The Greening of Industrial Customer Specifications
Green Specifications have increasingly become a requirement along with traditional specifications like
- maximum dimensions;
- maximum weight; and
- required materials.
Common Green Specifications include:
- “percent reduction in carbon dioxide equivalent emissions and energy usage compared to previous models”; and
- similarly, another version sets a cap on a product’s carbon dioxide (CO2) equivalent emissions and energy usage.
Green considerations are more than CO2 and energy and include
- water usage;
- percent recycled content; and
- finally, the percentage of recyclable material.
While the above examples are quite common, there are many possible Green Specifications one might encounter.
Green Specifications and Life Cycle Thinking
Green Specifications include Cradle-to-Grave Life Cycle Thinking. Cradle-to-Grave Thinking requires suppliers to consider the CO2 and energy usage of their suppliers. Supplier considerations include going all the way back to raw materials coming from nature.
On the customer side of Cradle-to-Grave, a supplier must consider the use, maintenance, and end of life of their product. A supplier must think broadly, both upstream and downstream from their operation, to truly consider a life cycle perspective.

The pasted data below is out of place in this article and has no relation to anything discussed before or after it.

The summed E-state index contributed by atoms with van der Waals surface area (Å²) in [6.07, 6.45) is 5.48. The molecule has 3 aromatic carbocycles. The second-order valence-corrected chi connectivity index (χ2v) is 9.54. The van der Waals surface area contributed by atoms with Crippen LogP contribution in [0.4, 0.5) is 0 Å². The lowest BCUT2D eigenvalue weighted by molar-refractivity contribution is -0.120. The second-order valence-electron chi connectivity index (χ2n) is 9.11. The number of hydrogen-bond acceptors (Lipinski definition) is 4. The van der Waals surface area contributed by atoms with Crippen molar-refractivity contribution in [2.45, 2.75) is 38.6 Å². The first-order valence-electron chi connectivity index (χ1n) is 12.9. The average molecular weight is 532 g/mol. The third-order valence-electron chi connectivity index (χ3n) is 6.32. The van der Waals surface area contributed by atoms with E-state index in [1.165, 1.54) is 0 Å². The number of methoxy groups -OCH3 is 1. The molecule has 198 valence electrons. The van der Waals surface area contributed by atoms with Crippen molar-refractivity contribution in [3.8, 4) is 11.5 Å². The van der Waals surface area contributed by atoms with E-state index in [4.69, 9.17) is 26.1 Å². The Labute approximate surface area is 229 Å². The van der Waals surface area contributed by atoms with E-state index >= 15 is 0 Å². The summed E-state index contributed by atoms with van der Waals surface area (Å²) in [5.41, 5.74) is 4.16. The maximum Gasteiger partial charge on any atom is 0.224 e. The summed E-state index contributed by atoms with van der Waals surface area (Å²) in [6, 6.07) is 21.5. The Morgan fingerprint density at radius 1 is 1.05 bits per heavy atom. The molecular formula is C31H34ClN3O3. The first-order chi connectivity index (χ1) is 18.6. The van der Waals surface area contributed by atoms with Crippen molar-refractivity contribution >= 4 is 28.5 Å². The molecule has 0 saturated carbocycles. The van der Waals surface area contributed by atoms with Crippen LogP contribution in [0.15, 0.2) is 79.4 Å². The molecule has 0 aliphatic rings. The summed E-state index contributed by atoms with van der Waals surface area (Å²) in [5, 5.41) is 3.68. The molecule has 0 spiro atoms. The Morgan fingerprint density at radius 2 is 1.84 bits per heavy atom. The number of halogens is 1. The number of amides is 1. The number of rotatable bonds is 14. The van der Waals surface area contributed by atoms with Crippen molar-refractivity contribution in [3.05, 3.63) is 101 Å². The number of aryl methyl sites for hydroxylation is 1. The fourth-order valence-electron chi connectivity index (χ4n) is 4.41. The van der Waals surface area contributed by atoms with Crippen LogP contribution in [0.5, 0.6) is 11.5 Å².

Many Industries and Companies of All Sizes Include Green Specifications
Green Specifications typically align with a company’s sustainability targets, as documented in
However, in smaller companies, these specifications can result from their larger customers’ demands.
Historically, the transportation industry led the way with these specifications to improve gas mileage and reduce emissions. However, today, many more industry sectors like
- food and agriculture;
- oil and gas; and
- lastly, tourism demand greener solutions.
Whether it’s the public, the shareholders, or the customers who are driving this transition, companies of all sizes and industries face these new specifications.
Get Ready to Think Green
Sharpen your green pencil to stay competitive whether you’re reacting to your customer’s demands or you’re being proactive. In conclusion, now is the time to think green.